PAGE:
The Mary Celeste Mystery
The mystery of the Mary Celeste is considered to be one of the greatest ocean mysteries of all time. The brigantine was discovered sailing the ocean without her crew. Their fate has baffled and intrigued the world for over a century. The ship was in relatively good condition, no major problems that would account for a catastrophe, no ransacked cargo, and the crew had left behind their most treasured material possessions. Why?
No one knows though many hypothesis have been presented through the years.
I knew little about the Mary Celeste before my investigation. I’d read a few short accounts about it when I was in elementary school and recalled that the ship had been found sailing without her captain and crew and that it looked like they’d surely met some ill fate. Well, I was determined to plunge the depths of this mystery and solve it once and for all.
After several unsuccessful attempts at connecting, all I saw was water, water, and more water–huge waves crashing over me as if I’d been cast into the sea and couldn’t find my way out. And then, suddenly, I was on the ship’s deck, the Captain stood before me, glaring down upon me and refusing to let me go any further on his ship. Yet, he seemed to know exactly what I’d come for, so perhaps I wasn’t the first who’d attempted a psychic investigation of the ill-fated ship.
His expression as hard as stone, he seemed totally perturbed by my intrusion, but he uttered one word: “Alcohol.” And then the connection broke.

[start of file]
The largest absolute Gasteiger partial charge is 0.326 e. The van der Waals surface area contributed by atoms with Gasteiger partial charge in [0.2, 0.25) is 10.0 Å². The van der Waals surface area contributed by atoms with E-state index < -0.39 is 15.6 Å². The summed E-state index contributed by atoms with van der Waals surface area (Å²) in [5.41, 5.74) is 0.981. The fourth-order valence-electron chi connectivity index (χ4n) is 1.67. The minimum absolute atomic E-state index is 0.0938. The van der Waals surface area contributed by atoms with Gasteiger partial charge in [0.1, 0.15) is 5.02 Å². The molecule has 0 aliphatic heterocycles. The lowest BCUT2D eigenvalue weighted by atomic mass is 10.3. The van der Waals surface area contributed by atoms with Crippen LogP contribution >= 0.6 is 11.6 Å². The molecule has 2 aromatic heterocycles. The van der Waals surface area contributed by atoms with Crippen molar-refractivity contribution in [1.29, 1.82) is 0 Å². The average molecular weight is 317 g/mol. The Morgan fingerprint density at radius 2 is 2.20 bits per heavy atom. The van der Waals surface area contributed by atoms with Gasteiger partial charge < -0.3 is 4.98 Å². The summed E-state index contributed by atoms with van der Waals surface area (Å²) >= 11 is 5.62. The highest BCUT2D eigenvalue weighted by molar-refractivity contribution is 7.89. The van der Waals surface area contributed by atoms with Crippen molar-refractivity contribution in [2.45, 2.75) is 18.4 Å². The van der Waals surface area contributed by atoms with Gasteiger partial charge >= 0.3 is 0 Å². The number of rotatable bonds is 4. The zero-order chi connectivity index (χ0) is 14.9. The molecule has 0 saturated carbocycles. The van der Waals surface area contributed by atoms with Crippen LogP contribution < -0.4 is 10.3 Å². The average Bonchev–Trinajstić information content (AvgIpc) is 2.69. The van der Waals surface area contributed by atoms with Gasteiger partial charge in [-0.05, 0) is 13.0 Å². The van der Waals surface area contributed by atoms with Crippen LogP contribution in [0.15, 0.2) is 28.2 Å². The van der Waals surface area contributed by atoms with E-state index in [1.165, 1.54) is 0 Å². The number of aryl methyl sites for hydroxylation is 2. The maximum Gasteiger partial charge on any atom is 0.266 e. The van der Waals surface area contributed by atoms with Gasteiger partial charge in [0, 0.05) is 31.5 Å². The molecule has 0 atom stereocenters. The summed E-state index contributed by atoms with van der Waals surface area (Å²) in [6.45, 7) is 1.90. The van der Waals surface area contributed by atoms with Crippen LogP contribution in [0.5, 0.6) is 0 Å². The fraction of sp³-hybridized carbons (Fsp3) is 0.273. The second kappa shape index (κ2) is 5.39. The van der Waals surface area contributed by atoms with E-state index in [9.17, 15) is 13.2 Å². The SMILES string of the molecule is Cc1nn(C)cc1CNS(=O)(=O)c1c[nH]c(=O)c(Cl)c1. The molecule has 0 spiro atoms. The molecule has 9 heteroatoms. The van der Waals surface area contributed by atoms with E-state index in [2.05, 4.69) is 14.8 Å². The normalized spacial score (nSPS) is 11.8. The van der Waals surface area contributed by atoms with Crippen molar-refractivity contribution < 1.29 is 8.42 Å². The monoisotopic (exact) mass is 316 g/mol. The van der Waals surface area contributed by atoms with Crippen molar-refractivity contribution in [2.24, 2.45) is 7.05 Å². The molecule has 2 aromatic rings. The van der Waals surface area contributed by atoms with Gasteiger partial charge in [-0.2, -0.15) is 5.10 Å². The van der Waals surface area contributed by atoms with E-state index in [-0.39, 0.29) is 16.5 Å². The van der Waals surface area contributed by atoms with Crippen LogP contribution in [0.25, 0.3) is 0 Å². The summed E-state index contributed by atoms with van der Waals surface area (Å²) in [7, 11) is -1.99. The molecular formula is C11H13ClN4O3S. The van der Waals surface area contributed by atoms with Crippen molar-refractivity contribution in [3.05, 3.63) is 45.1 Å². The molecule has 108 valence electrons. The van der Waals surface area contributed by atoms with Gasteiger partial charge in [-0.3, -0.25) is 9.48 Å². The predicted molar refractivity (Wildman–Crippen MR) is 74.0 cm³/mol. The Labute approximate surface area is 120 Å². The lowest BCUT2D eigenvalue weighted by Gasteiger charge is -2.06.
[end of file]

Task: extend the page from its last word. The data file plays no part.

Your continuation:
Surely, I thought, there must be something more to the mystery than alcohol.
I couldn’t fathom what this meant.
So, I decided to try again.
A few nights later, I returned to the ship, but much the same thing happened. The stern captain again stood before me on deck, saying only: “Alcohol,” and the connection instantly broke. He didn’t want me there, and I knew it–could feel it, but he wasn’t opposed to my knowing the truth; for each time I connected, he told me the answer, firmly and gruffly, “Alcohol.”
Yes, some spirits are definitely more talkative and friendly than others. Perhaps the unfriendliness on the Captain’s part stemmed from archaic notions about psychic matters. Or perhaps he was confused and was trying to protect his family (if they were on board), or maybe he wanted to be alone in his private hell (I believe he feels guilty about what happened.). I simply don’t know why he’s so menacing. I do know that he, and probably his crew and family, are not at rest and are still sailing the seas.
Anyhow, back to the matter of alcohol. At first I couldn’t grasp the significance of what the Captain was trying to tell me, had no idea what it meant? I thought that one simple word couldn’t possibly be the answer to one of the greatest sea mysteries of all time. But during the research phase of my investigation, I found out that alcohol, indeed, provided the solution. Suddenly that one little word had a powerful meaning for it had indirectly claimed the lives of those on board the Mary Celeste. Mind you, it wasn’t drinking alcohol, but a commercial type, such as ethanol, and the ship was loaded to the gills with it as I explain below.